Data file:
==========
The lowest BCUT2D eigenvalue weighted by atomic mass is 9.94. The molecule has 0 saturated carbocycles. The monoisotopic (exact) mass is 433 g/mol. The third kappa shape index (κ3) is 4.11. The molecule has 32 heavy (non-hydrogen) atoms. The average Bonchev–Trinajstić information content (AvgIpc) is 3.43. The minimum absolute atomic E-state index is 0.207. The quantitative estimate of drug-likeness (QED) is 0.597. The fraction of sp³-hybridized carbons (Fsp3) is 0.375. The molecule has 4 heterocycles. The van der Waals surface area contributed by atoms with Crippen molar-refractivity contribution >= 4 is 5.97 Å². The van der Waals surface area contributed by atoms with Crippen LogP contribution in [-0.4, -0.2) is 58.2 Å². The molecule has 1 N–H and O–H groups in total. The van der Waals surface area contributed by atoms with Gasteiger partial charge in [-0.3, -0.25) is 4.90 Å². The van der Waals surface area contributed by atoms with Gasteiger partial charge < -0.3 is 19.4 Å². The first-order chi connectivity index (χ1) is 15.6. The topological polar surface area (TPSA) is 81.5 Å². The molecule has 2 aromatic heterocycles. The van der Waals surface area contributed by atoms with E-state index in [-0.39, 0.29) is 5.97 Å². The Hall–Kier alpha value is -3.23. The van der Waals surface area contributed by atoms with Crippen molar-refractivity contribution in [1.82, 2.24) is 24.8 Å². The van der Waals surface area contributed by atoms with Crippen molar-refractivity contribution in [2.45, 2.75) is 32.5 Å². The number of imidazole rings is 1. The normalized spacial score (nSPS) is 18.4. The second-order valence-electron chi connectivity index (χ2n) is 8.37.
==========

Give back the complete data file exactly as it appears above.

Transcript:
The lowest BCUT2D eigenvalue weighted by atomic mass is 9.94. The molecule has 0 saturated carbocycles. The monoisotopic (exact) mass is 433 g/mol. The third kappa shape index (κ3) is 4.11. The molecule has 32 heavy (non-hydrogen) atoms. The average Bonchev–Trinajstić information content (AvgIpc) is 3.43. The minimum absolute atomic E-state index is 0.207. The quantitative estimate of drug-likeness (QED) is 0.597. The fraction of sp³-hybridized carbons (Fsp3) is 0.375. The molecule has 4 heterocycles. The van der Waals surface area contributed by atoms with Crippen molar-refractivity contribution >= 4 is 5.97 Å². The van der Waals surface area contributed by atoms with Crippen LogP contribution in [-0.4, -0.2) is 58.2 Å². The molecule has 1 N–H and O–H groups in total. The van der Waals surface area contributed by atoms with Gasteiger partial charge in [-0.3, -0.25) is 4.90 Å². The van der Waals surface area contributed by atoms with Gasteiger partial charge < -0.3 is 19.4 Å². The first-order chi connectivity index (χ1) is 15.6. The topological polar surface area (TPSA) is 81.5 Å². The molecule has 2 aromatic heterocycles. The van der Waals surface area contributed by atoms with E-state index in [-0.39, 0.29) is 5.97 Å². The Hall–Kier alpha value is -3.23. The van der Waals surface area contributed by atoms with Crippen molar-refractivity contribution in [1.82, 2.24) is 24.8 Å². The van der Waals surface area contributed by atoms with Crippen molar-refractivity contribution in [2.45, 2.75) is 32.5 Å². The number of imidazole rings is 1. The normalized spacial score (nSPS) is 18.4. The second-order valence-electron chi connectivity index (χ2n) is 8.37.